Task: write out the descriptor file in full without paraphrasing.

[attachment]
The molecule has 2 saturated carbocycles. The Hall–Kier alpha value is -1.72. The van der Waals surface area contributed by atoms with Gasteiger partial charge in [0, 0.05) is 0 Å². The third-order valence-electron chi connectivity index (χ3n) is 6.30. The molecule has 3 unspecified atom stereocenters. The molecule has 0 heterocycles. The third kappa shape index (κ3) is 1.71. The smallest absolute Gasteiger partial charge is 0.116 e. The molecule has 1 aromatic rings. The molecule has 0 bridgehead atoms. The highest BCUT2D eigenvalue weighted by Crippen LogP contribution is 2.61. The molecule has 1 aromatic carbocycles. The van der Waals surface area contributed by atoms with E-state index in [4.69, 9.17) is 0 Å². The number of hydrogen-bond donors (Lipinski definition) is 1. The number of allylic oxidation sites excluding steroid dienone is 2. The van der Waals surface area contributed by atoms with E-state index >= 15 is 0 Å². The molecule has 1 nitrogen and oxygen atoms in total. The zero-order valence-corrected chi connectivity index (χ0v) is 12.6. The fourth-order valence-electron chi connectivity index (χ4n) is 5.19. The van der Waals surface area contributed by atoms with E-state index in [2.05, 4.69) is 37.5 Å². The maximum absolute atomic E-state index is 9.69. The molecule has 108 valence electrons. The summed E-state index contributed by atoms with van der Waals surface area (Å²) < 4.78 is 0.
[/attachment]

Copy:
The molecule has 2 saturated carbocycles. The Hall–Kier alpha value is -1.72. The van der Waals surface area contributed by atoms with Gasteiger partial charge in [0, 0.05) is 0 Å². The third-order valence-electron chi connectivity index (χ3n) is 6.30. The molecule has 3 unspecified atom stereocenters. The molecule has 0 heterocycles. The third kappa shape index (κ3) is 1.71. The smallest absolute Gasteiger partial charge is 0.116 e. The molecule has 1 aromatic rings. The molecule has 0 bridgehead atoms. The highest BCUT2D eigenvalue weighted by Crippen LogP contribution is 2.61. The molecule has 1 aromatic carbocycles. The van der Waals surface area contributed by atoms with E-state index in [4.69, 9.17) is 0 Å². The number of hydrogen-bond donors (Lipinski definition) is 1. The number of allylic oxidation sites excluding steroid dienone is 2. The van der Waals surface area contributed by atoms with E-state index >= 15 is 0 Å². The molecule has 1 nitrogen and oxygen atoms in total. The zero-order valence-corrected chi connectivity index (χ0v) is 12.6. The fourth-order valence-electron chi connectivity index (χ4n) is 5.19. The van der Waals surface area contributed by atoms with E-state index in [2.05, 4.69) is 37.5 Å². The maximum absolute atomic E-state index is 9.69. The molecule has 108 valence electrons. The summed E-state index contributed by atoms with van der Waals surface area (Å²) < 4.78 is 0.